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Tap into Flavor.

Byline: Barbara Sax

New waters blur lines with other beverage categories.

The water category is anything but boring. New products, such as naturally flavored low- and no-calorie still and sparkling waters and plant waters are bringing continued innovation, growth and new users to the category.

Plant waters, including coconut, aloe, maple, cactus, prickly pear, and other tree and plant waters, topped $501 million in sales, with 11 percent growth for the 52 weeks ending Sept. 4, according to SPINS data.

Refrigerated plant waters, with $37 million in sales for the period, grew 18.5 percent -- twice the rate of equivalent shelf-stable plant waters. Despite their slower growth, shelf-stable plant waters saw sales of $453 million for the period and generated the bulk of the segment's sales.

Chains such as Kroger, Ralphs and Vons, and even value players such as Shoppers Food & Pharmacy, have expanded shelf space for plant-based waters.

Waters, Waters Everywhere

A new wave of refrigerated plant-based waters is creating even more excitement. "The numbers suggest that the innovation in this category is launching through the refrigerated section," says Kora Lazarski, senior strategic alliance manager at Chicago-based SPINS. "Once maple water took off, it was off to the races for the category. Everyone started tapping everything. We've seen many more new product launches in the past two years."

Consumers are just as likely to find the latest products at a conventional supermarket as in a specialty market or health food store. "People used to have to go to specialty retailers to get healthy, natural products, but there's been a big shift in the pendulum as mainstream grocery retailers have adapted," notes Tom Zummo, CEO of Scottsdale, Ariz.-based True Nopal Cactus Water, a subsidiary of True Me Brands.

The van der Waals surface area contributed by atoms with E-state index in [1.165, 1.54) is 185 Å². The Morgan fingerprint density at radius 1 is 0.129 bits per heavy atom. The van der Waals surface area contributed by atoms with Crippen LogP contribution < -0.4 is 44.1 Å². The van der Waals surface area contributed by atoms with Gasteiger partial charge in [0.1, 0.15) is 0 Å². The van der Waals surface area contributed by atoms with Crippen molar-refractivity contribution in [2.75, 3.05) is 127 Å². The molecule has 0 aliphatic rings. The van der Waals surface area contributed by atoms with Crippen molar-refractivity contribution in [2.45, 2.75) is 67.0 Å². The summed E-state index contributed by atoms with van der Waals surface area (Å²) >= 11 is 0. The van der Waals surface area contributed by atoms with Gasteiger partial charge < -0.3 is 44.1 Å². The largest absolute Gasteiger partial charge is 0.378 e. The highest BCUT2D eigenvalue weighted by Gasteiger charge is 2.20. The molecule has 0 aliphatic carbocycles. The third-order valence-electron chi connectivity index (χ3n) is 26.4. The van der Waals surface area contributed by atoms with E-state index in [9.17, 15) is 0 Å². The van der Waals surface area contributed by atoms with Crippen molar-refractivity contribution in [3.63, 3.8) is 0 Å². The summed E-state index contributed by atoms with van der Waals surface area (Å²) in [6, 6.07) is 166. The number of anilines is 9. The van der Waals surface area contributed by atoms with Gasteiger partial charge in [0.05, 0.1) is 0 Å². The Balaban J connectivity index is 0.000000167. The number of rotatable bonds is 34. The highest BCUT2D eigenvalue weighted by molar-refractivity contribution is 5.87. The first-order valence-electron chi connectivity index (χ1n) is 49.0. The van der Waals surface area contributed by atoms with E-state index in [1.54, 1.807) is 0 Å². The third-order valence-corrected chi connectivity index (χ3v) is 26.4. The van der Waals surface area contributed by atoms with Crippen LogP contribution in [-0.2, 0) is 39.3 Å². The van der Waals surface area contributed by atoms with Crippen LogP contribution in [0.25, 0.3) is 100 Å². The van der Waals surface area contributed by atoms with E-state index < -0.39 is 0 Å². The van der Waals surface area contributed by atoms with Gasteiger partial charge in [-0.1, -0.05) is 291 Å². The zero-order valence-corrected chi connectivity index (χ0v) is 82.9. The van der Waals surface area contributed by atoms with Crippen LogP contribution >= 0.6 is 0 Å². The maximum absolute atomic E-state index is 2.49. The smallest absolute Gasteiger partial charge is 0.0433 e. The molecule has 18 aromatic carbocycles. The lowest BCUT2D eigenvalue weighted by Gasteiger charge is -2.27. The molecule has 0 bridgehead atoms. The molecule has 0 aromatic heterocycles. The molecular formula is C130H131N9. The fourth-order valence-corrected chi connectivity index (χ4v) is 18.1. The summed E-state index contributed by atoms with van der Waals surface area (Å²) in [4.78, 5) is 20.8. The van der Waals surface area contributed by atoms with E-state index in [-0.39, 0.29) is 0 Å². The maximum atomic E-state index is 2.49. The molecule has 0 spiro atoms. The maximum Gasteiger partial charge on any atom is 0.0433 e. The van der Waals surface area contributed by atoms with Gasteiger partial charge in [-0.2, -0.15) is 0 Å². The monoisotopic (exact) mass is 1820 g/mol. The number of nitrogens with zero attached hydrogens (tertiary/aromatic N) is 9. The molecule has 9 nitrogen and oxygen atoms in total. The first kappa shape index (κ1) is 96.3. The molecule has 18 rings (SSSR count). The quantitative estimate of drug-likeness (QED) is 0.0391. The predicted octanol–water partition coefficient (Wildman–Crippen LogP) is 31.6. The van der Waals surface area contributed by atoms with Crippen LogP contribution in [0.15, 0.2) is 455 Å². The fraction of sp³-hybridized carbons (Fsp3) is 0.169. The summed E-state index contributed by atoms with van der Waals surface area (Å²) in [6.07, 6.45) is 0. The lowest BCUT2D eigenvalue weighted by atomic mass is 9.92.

New versions of plant-based waters that boast added hydration benefits and on-trend, natural flavors are stealing share from carbonated soft drinks.

Several manufacturers have introduced single-ingredient watermelon waters. World Waters, which markets the Wtr Mln Wtr and DrinkMaple brands, recently launched DrinkMelon, an organic watermelon water. "We're getting more exposure at chains like Ralphs and Fred Meyer," says Allison Frazier, marketing manager at the St. Albans, Vt.-based company.

Taste Nirvana, based in Walnut, Calif., has debuted all-natural Coco Aloe, a beverage that combines Taste Nirvana coconut water and aloe vera for a new "superdrink." "Coco Aloe has 2 grams of natural fiber per bottle and no added preservatives," observes Tiffany Wattanaporn, director of PR and marketing for the family-owned company. "Aloe is a big trend right now because it's an anti-inflammatory and is good for digestion."

Hyping Hydration

Other brands are hyping the hydration of their beverages. The Maple Guild, based in Island Pond, Vt., has launched a line of seven flavored waters enhanced with antioxidants, electrolytes, B vitamins and green tea extract. True Nopal cactus water also features a combination of antioxidants and electrolytes.